What are the limits (if any) of computers?

To answer this question, we need to clarify the notions
of **computer** and **computation**

A good theory should be as simple as possible, but not simpler.

—Albert Einstein

A **computation** is any process that can
be described by a set of unambiguous instructions.

Alan Turing invented the idea of a **Turing
Machine **in 1935-36 to describe computations.

- a Turing Machine is a purely theoretical device
- control unit can be in one of a finite number of
**states** - each tape cell holds one of a finite number of
**symbols** - read/write head overwrites current symbol on each step
- read/write head moves one square to the
**left**or**right**on each step

Current State |
Current Symbol |
New State |
New Symbol |
Move |

1 | 0 |
1 | 1 |
R |

1 | 1 |
1 | 0 |
R |

1 | b |
2 | b |
R |

Start State: 1

Halt State: 2

This Turing machine can be viewed as a **function** that takes an input
string and returns the corresponding inverted string (all **1**'s replaced
by **0**'s and vice versa).

**1100** `-->` **0011**
**01** `-->` **10**

Turing machine description:

1 0 1 1 R 1 1 1 0 R 1 b 2 b R

Turing
Machine Simulator from *The Analytical Engine*

Is this really enough to compute *everything*?

Consider:

Memory is not a problem (tape is infinite)

Efficiency is not a problem (purely theoretical question)

Data representation is not a problem (we can use binary, or whatever symbols we like)

All attempts to characterize computation have turned out to be equivalent

- Turing machines (Turing)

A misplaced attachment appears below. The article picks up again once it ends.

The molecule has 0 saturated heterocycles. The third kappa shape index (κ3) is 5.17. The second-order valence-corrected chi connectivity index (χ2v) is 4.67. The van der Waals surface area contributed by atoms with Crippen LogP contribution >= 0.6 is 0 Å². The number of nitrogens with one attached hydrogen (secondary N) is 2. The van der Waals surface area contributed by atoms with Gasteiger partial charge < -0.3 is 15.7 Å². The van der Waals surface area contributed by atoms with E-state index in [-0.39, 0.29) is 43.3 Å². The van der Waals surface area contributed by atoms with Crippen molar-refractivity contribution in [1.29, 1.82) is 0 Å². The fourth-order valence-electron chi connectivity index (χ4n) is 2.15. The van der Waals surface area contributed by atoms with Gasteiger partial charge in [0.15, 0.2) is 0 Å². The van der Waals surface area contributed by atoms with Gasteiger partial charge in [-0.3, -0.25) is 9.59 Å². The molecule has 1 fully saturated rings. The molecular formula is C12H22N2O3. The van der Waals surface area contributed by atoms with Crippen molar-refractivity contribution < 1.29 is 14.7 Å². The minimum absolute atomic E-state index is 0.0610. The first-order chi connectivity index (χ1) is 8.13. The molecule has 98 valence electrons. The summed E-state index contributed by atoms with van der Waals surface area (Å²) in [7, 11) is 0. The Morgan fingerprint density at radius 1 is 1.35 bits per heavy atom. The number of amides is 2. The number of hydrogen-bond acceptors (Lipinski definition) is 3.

- Partial recursive functions (Gödel, Kleene)
- Lambda calculus (Church)
- Post production systems (Post)
- Unlimited register machines (Cutland)
- Random access machines (Cook and Reckhow)

Church-Turing ThesisAnything that can be computed can be computed by a Turing machine |

Choice of programming language doesn't really matter — all are "Turing equivalent"

When we talk about Turing machines, we're really talking about computer programs in general.

CorollaryIf the human mind is really a kind of computer, it must be equivalent in power to a Turing machine |

Is there anything a Turing machine **cannot**
do, even in principle? *YES!*

No Turing machine can infallibly tell in advance if another Turing machine will get stuck in an infinite loop on some given input.

Example: Looper TM eventually halts on input **0000bbb...** but
gets stuck in an infinite loop on input **0000111bbb...**

Equivalently, no computer program can infallibly tell if another computer program will get stuck in an infinite loop. In other words, no computer program can infallibly tell if another program is completely free of bugs.

How did Turing prove that such a program is in principle impossible?

We'll use Python instead of Turing machines to illustrate the argument, but the argument is valid no matter what language we use to describe computations (Python, Turing machines, Java, BASIC, etc.)

Turing's approach was to **assume** that a loop-detector program could be
written. He then showed that this leads directly to a **logical
contradiction**!

So, following in Turing's steps, let's just assume that it's possible to
write a Python program that correctly tells whether other Python programs will
eventually halt when given particular inputs. Let's call our hypothetical
program ** halts**. Here's a rough sketch of what it would
look like: